In order to have sufficient support on the ground, we’ve identified five retired farmers who indicated that they would be willing to act as mentors to these farmers (four of them are trainers in our programme). Flip du Preez from Senekal is mentoring five farmers there; Attie Louw, one farmer near Bloemfontein; Eduard Foord is supporting three farmers in Bothaville, Wesselsbron and Hennenman; Bertie Human is helping three farmers near Welkom; and Johan van der Merwe is helping four farmers in Theunissen.

We had to get additional financial capacity in the Bothaville office and were fortunate to be able to add Marina Kleynhans to our team. Marina has worked in the finance section of Grain SA for many years and is excellent at managing the financial administration and payments. We had to create a whole new set of books on Pastel and thanks to Philip Smith (manager: Financial Services, Grain SA), this was achieved. Each farmer has his/her own codes which have made it possible to keep a detailed record of each and every transaction and monitor the spending against the budget.



Involved in every step of the way

Although the business plans has been developed and signed off by each farmer, we felt it very important to have the farmers involved in every step along the way. We devised a system whereby the farmer and the mentor have to make out an order for every purchase – quotations for expenditure have to accompany the order. The reason for the quotations is so to ensure that we use the money very wisely and at the same time, teaching our farmers the value of comparative shopping.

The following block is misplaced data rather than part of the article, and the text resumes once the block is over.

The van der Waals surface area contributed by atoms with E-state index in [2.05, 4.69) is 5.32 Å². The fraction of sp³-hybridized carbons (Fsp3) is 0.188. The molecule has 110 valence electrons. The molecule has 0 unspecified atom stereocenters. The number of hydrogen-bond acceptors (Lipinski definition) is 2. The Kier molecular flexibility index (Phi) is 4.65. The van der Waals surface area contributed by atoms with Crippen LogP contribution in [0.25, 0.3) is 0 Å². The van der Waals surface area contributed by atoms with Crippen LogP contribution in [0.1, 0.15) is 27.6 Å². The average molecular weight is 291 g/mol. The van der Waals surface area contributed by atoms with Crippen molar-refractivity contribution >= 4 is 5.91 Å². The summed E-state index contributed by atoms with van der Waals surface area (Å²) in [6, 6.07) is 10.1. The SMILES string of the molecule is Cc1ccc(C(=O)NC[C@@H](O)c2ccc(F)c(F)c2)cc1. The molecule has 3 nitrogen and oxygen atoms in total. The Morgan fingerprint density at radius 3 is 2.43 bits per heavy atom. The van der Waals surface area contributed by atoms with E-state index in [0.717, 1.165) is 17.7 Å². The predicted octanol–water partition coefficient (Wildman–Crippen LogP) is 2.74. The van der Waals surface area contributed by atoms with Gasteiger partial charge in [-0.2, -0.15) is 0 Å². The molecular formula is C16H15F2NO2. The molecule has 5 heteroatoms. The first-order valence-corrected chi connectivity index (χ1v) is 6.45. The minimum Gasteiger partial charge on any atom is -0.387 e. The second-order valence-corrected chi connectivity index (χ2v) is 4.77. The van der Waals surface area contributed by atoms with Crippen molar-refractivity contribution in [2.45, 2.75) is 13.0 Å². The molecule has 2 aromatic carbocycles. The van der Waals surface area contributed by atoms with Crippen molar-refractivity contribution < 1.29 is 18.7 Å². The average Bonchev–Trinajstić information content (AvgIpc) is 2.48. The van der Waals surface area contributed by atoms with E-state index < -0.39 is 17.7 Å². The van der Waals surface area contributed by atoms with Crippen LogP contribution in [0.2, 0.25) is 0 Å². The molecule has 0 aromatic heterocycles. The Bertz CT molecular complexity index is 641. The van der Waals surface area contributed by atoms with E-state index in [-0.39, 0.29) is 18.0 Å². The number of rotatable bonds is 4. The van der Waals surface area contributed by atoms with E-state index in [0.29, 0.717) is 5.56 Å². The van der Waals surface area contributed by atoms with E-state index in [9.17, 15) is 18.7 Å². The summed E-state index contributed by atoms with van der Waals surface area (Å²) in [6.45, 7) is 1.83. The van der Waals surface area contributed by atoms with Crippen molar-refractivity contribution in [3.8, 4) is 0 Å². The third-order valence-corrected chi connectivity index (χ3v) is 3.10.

The physical payments are made electronically from Bothaville, in accordance with the Grain SA processes and procedures. After a payment is made, the farmer, the mentor and the supplier receive an SMS informing them of the payment. The supplier also receives a remittance advice so that the items can be delivered. As we only started implementing the programme in October, we had to prioritise the expenditure – first the necessary tractors and equipment (both new and used), then production inputs. Once the crops had been established, we were able to focus on the other areas – livestock and infrastructure. To date, the farmers have used R27 million of the R36 million that was originally approved – controlled spending will continue until the entire budget is used.

The accompanying photos show some “before” and “after” scenes – this programme has made a huge difference in the lives of these farmers and should put them on a sustainable path.



Publication: May 2012

Section: Other Articles